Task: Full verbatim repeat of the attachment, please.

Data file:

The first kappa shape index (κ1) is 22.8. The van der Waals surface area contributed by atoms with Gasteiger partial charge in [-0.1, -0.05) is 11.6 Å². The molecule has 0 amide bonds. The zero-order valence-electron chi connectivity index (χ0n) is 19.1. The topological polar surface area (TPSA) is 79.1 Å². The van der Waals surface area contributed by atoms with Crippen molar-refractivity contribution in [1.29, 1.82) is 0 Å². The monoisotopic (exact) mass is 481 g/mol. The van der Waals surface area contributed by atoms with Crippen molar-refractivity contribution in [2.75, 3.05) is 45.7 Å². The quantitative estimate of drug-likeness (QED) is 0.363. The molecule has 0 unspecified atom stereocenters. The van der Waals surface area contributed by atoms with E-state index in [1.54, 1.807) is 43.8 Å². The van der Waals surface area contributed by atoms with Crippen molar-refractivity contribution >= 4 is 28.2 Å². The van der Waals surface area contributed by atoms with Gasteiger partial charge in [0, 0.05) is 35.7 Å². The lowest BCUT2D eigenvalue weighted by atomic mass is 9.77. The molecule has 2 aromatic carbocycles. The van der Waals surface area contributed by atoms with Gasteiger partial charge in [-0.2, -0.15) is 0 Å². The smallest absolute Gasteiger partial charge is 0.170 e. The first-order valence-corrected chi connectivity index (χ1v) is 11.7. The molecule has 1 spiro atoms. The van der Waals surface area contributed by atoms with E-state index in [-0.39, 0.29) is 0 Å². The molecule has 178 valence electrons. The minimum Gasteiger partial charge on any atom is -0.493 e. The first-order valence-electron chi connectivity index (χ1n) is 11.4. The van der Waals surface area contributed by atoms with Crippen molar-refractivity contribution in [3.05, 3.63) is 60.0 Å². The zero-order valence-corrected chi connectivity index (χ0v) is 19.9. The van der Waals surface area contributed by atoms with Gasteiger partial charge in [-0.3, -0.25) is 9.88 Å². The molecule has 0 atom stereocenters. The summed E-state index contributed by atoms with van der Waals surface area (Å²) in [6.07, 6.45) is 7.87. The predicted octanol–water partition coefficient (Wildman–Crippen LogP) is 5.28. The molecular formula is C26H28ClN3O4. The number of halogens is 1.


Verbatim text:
The first kappa shape index (κ1) is 22.8. The van der Waals surface area contributed by atoms with Gasteiger partial charge in [-0.1, -0.05) is 11.6 Å². The molecule has 0 amide bonds. The zero-order valence-electron chi connectivity index (χ0n) is 19.1. The topological polar surface area (TPSA) is 79.1 Å². The van der Waals surface area contributed by atoms with Crippen molar-refractivity contribution in [1.29, 1.82) is 0 Å². The monoisotopic (exact) mass is 481 g/mol. The van der Waals surface area contributed by atoms with Crippen molar-refractivity contribution in [2.75, 3.05) is 45.7 Å². The quantitative estimate of drug-likeness (QED) is 0.363. The molecule has 0 unspecified atom stereocenters. The van der Waals surface area contributed by atoms with E-state index in [1.54, 1.807) is 43.8 Å². The van der Waals surface area contributed by atoms with Crippen molar-refractivity contribution >= 4 is 28.2 Å². The van der Waals surface area contributed by atoms with Gasteiger partial charge in [0, 0.05) is 35.7 Å². The lowest BCUT2D eigenvalue weighted by atomic mass is 9.77. The molecule has 2 aromatic carbocycles. The van der Waals surface area contributed by atoms with Gasteiger partial charge in [-0.2, -0.15) is 0 Å². The smallest absolute Gasteiger partial charge is 0.170 e. The first-order valence-corrected chi connectivity index (χ1v) is 11.7. The molecule has 1 spiro atoms. The van der Waals surface area contributed by atoms with E-state index in [-0.39, 0.29) is 0 Å². The molecule has 178 valence electrons. The minimum Gasteiger partial charge on any atom is -0.493 e. The first-order valence-electron chi connectivity index (χ1n) is 11.4. The van der Waals surface area contributed by atoms with Crippen molar-refractivity contribution in [3.05, 3.63) is 60.0 Å². The zero-order valence-corrected chi connectivity index (χ0v) is 19.9. The van der Waals surface area contributed by atoms with Gasteiger partial charge in [-0.3, -0.25) is 9.88 Å². The molecule has 0 atom stereocenters. The summed E-state index contributed by atoms with van der Waals surface area (Å²) in [6.07, 6.45) is 7.87. The predicted octanol–water partition coefficient (Wildman–Crippen LogP) is 5.28. The molecular formula is C26H28ClN3O4. The number of halogens is 1.